8. I applaud your ability to find humor and beauty in one of the most trying of circumstances. Congratulations on the fabulous book review also. Hope your journey to health is quick and easy (with maybe a few writing inspirations also.)

  9. I am so sorry you’re enduring & fighting such a scary medical issue. Good for you in trying to find something positive out of it, however. That is not always so easy. I pray you find comfort and the pain is eased. What a wonderful review of your book! Stay strong and keep your imagination moving even if your physical movements are limited. ❀️

  10. I really hope your health improves soon. Its occurred to me often during all this Covid isolation we are living with (to varying degree depending upon where we live), that windows are suddenly so very important.

  11. Hello. So sorry to hear of your illness It must be so upsetting for you having to be in hospital especially with the Covid virus to worry about.The staff at the hospital sound as if they were taking great care of you though.so I hope you will soon be completely recovered. Take care and stay safe.

  12. Please take care and stay strong! Keep writing your beautiful stories, and bringing us who are reading your blog and book from all over the earth the amazing skies of Scotland, even from those windows where no one would choose to be. May your photos soon be framed in forest paths and beaches.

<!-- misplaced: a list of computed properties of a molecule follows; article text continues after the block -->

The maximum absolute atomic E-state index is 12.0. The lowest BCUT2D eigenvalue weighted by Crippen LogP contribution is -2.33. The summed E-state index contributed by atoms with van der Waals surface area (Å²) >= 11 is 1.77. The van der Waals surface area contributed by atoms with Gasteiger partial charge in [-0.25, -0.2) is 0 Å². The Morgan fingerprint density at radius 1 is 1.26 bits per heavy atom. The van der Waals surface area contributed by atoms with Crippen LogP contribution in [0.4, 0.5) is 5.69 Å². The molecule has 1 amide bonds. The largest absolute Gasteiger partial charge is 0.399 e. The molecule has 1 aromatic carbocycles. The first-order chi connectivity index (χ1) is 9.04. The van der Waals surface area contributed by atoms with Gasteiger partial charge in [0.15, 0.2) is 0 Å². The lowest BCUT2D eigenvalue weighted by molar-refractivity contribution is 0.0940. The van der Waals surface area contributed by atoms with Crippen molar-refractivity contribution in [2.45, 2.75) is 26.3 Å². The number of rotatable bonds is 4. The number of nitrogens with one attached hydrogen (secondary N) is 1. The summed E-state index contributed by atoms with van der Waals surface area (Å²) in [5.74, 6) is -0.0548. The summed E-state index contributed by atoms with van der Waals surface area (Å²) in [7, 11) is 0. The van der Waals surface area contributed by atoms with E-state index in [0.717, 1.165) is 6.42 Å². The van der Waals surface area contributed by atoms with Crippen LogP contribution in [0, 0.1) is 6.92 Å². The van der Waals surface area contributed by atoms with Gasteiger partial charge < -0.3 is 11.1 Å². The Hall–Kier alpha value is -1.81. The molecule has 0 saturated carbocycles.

13. What a creative post! Luckily most of your views were generally good, but that first view was spectacular. Did they charge you more for it? Take care of yourself, and prayers that the treatment they have prescribed works well for you!

  14. Alien, I’m sorry about your health challenges. Spectacular views out hospital windows help, but they’re no substitute for life on the β€œoutside”. Praying your health improves soon. (I’m so curious about the reason behind the many room moves. Glad you found a community in the last one.)

  15. I’m glad you’re finding treatment and I wish you the best for achieving the right balance with it. Thanks for sharing your interesting views with especially interesting interpretations of them. It’s wonderful the review cheered you and you received nourishment and enjoyment from your book in return for the many hours it’s given in nourishment and enjoyment by your readers.
    My own book which you kindly reviewed in Beta is nearly finished for publishing. Thanks again, it’s been helpful!

  16. Ailish, I’ll be sending prayers for your health issues. I love reading your posts about Scotland. It’s a place I hope to visit one day. And I’ll be buying your books to help give you financial support at this time. Blessings.

  17. Open Reach came at last – Back on line, so sorry to hear of your diagnosis, and how amazingly positive you sound. Love your writing.
    The constantly moving bed, memories and views for a lifetime… Aged 4, in hospital for six weeks, after an accident, I remember the thrill of moving at last near a window with a view of hills and trees, – and then, onto a balcony, all the scents of spring.
    I wonder how many people writing books and blogging struggle with complex health problems ?
    Yesterday, because of a rare condition, I couldn’t walk. Today I can. Left hand in trouble now, but walking feels wonderful –